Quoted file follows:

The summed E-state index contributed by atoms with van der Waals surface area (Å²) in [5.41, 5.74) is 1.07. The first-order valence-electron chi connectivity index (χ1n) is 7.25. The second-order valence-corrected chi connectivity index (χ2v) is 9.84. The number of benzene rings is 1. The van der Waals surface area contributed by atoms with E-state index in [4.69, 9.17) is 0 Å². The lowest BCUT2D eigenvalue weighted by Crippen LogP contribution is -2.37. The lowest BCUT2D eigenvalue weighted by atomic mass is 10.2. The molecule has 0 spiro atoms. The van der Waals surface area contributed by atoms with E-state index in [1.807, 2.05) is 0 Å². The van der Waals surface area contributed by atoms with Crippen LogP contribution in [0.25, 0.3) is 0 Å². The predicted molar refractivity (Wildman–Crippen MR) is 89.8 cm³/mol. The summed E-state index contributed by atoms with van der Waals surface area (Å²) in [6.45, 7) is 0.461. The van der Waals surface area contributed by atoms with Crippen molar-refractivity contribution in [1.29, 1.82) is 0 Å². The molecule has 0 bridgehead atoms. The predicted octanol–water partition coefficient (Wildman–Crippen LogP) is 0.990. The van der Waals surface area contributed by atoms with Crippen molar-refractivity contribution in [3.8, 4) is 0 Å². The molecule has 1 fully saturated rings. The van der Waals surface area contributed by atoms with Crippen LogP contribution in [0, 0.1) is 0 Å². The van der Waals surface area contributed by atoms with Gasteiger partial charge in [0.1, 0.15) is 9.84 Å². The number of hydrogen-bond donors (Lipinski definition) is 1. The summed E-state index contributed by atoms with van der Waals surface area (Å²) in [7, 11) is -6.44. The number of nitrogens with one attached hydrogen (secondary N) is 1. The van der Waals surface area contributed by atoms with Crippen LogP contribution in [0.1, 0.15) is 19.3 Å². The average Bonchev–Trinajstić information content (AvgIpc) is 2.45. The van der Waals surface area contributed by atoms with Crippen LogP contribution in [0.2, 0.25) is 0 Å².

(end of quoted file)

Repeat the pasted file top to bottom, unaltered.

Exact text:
The summed E-state index contributed by atoms with van der Waals surface area (Å²) in [5.41, 5.74) is 1.07. The first-order valence-electron chi connectivity index (χ1n) is 7.25. The second-order valence-corrected chi connectivity index (χ2v) is 9.84. The number of benzene rings is 1. The van der Waals surface area contributed by atoms with E-state index in [4.69, 9.17) is 0 Å². The lowest BCUT2D eigenvalue weighted by Crippen LogP contribution is -2.37. The lowest BCUT2D eigenvalue weighted by atomic mass is 10.2. The molecule has 0 spiro atoms. The van der Waals surface area contributed by atoms with E-state index in [1.807, 2.05) is 0 Å². The van der Waals surface area contributed by atoms with Crippen LogP contribution in [0.25, 0.3) is 0 Å². The predicted molar refractivity (Wildman–Crippen MR) is 89.8 cm³/mol. The summed E-state index contributed by atoms with van der Waals surface area (Å²) in [6.45, 7) is 0.461. The van der Waals surface area contributed by atoms with Crippen molar-refractivity contribution in [1.29, 1.82) is 0 Å². The molecule has 0 bridgehead atoms. The predicted octanol–water partition coefficient (Wildman–Crippen LogP) is 0.990. The van der Waals surface area contributed by atoms with Crippen molar-refractivity contribution in [3.8, 4) is 0 Å². The molecule has 1 fully saturated rings. The van der Waals surface area contributed by atoms with Crippen LogP contribution in [0, 0.1) is 0 Å². The van der Waals surface area contributed by atoms with Gasteiger partial charge in [0.1, 0.15) is 9.84 Å². The number of hydrogen-bond donors (Lipinski definition) is 1. The summed E-state index contributed by atoms with van der Waals surface area (Å²) in [7, 11) is -6.44. The number of nitrogens with one attached hydrogen (secondary N) is 1. The van der Waals surface area contributed by atoms with Crippen LogP contribution in [0.1, 0.15) is 19.3 Å². The average Bonchev–Trinajstić information content (AvgIpc) is 2.45. The van der Waals surface area contributed by atoms with Crippen LogP contribution in [0.2, 0.25) is 0 Å².